We’ve written before about the importance of localizing mobile apps. The spread of smartphones and tablets around the world means that localization opens up a huge new customer pool. But, if you’re not familiar with the translation and localization process, you may wonder where to start. Here are some of the best practices.
Start in development
You should plan for localization from the very start of your design and development process. Localization is quickest and easiest if you plan for localization during your writing, design, and coding stages of your project. That way you can avoid having to make major changes later in the project.
Plan for text expansion
A translation of even one word may be significantly longer in another language. This is a particular concern for mobile apps where space is already limited. Be sure to leave room for text expansion.
Follow platform guidelines
Separate out your translatable content
Translatable content should be separate from your executable code—not hard coded in the app. Android, for example, specifically instructs developers to put all their translatable strings in a strings.xml file that is declared as a resource in the code. This eliminates the need to change the code for the entire application for each translation.
Provide context for your strings
Remember that the translators cannot know the context for individual strings just from seeing them in your Excel, xml or other file. Knowing the context of a word or phrase—how it is used, the part of speech, meaning of idioms, character limits—will save a lot of back and forth with translators. A comment column in your Excel spreadsheet, or comments in your XML file can perform this function. Screenshots of UI strings in context are optimal. See our earlier article that discussed in detail how to prepare strings for translation.
Internationalize your code
In particular make sure that your code is set up to easily update dates, times, user data (name, address and phone formats) and currencies to particular locales.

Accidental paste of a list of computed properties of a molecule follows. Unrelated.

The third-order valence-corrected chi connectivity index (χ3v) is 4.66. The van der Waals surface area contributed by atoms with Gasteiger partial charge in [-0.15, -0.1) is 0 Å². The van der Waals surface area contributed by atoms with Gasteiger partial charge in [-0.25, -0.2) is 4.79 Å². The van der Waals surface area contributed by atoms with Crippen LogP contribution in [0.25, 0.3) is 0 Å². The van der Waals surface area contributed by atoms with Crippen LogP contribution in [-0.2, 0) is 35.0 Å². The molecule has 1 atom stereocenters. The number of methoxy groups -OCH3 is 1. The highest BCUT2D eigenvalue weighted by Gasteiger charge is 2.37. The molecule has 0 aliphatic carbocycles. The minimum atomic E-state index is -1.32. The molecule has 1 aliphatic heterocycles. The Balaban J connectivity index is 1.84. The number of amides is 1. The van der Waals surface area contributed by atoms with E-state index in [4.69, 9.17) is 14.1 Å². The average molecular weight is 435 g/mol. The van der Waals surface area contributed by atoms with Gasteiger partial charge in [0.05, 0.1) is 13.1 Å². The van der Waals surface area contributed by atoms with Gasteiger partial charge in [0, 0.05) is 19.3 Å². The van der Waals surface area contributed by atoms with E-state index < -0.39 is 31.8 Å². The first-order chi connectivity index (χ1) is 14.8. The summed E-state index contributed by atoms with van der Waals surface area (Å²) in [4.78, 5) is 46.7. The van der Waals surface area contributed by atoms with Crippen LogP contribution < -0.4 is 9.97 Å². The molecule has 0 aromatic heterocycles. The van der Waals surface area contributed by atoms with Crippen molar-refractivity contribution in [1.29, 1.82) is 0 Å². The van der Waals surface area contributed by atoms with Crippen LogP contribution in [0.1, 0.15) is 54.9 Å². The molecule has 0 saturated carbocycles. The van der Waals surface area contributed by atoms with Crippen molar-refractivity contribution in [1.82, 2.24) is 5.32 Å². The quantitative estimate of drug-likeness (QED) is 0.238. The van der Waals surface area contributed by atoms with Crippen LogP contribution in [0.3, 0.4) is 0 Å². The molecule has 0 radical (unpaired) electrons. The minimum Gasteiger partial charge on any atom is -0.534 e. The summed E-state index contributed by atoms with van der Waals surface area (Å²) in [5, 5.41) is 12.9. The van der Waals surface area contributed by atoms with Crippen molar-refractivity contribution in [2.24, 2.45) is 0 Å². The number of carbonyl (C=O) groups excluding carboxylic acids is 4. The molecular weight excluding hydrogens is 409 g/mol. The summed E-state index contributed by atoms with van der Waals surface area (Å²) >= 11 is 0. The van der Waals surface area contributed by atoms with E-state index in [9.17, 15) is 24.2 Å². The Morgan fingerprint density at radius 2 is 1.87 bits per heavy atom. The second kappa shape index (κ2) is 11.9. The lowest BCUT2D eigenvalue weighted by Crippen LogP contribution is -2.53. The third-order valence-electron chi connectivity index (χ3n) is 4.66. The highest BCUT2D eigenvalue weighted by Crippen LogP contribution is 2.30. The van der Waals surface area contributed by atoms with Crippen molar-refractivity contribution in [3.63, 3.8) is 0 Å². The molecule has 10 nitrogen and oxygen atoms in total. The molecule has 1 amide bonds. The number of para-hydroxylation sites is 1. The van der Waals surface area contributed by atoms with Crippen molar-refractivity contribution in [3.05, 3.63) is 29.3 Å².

Make sure there is a translation memory
When you later make changes to your strings or use the same strings in another app, you don’t want to find that everything needs to be translated again. Make sure that your language partner or the translation technology you choose maintains a translation memory of all of your strings for future use, to cut costs and speed up translation as well as improve consistency for your foreign users.
Choose your technology
Machine translation is never appropriate for app localization. There is no way for you to give a machine translation system context for your strings, so they will inevitably get a lot wrong. Supplying your string files with comments to your language partner for translation each time is the simplest way to proceed. Translators can work directly with these files. When translation is completed the language partner simply delivers the translated files for replacement in the localized app version.
If you are planning on producing many apps in many languages, however, you should consider different technologies. Online platforms exist that automate many of the parts of the translation process, including string extraction, and online translation workflow interface, and the maintenance of a translation memory. MTM LinguaSoft offers one such option that will also provide delivery of the translated text directly to mobile devices if desired.
Work with a language partner
Choose a language partner that has experience with app localization. A good language partner can advise you on translation, technology, and cultural issues as you go along. They will also set up a translation process that facilitates communication between you and the translators to deal with any questions that may come up along the way. Finally, they will arrange for the localized app to be tested by native language speakers in the relevant locales.
So start expanding the markets for your mobile apps with localization. For best results, localize your marketing content as well.